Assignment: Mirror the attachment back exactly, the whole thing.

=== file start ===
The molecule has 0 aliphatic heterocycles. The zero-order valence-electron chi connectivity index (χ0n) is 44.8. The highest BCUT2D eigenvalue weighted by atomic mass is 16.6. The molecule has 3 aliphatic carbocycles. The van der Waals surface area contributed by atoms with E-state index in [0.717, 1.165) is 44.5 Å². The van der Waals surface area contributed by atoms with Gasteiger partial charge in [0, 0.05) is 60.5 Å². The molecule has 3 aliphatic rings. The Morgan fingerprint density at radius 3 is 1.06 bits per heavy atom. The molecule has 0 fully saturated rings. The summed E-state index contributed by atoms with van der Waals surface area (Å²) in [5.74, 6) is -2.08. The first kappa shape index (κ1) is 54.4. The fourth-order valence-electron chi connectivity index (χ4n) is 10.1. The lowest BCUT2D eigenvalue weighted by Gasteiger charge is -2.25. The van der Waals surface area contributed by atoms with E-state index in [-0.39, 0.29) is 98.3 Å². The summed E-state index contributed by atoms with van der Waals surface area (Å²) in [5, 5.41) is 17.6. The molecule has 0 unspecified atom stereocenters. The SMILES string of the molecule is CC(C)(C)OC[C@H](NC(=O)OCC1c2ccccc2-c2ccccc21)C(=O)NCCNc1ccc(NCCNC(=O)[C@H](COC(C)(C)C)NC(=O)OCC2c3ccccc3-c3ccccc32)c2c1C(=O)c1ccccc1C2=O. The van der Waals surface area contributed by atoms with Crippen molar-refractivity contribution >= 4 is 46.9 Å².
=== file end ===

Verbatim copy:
The molecule has 0 aliphatic heterocycles. The zero-order valence-electron chi connectivity index (χ0n) is 44.8. The highest BCUT2D eigenvalue weighted by atomic mass is 16.6. The molecule has 3 aliphatic carbocycles. The van der Waals surface area contributed by atoms with E-state index in [0.717, 1.165) is 44.5 Å². The van der Waals surface area contributed by atoms with Gasteiger partial charge in [0, 0.05) is 60.5 Å². The molecule has 3 aliphatic rings. The Morgan fingerprint density at radius 3 is 1.06 bits per heavy atom. The molecule has 0 fully saturated rings. The summed E-state index contributed by atoms with van der Waals surface area (Å²) in [5.74, 6) is -2.08. The first kappa shape index (κ1) is 54.4. The fourth-order valence-electron chi connectivity index (χ4n) is 10.1. The lowest BCUT2D eigenvalue weighted by Gasteiger charge is -2.25. The van der Waals surface area contributed by atoms with E-state index in [-0.39, 0.29) is 98.3 Å². The summed E-state index contributed by atoms with van der Waals surface area (Å²) in [5, 5.41) is 17.6. The molecule has 0 unspecified atom stereocenters. The SMILES string of the molecule is CC(C)(C)OC[C@H](NC(=O)OCC1c2ccccc2-c2ccccc21)C(=O)NCCNc1ccc(NCCNC(=O)[C@H](COC(C)(C)C)NC(=O)OCC2c3ccccc3-c3ccccc32)c2c1C(=O)c1ccccc1C2=O. The van der Waals surface area contributed by atoms with Crippen molar-refractivity contribution >= 4 is 46.9 Å².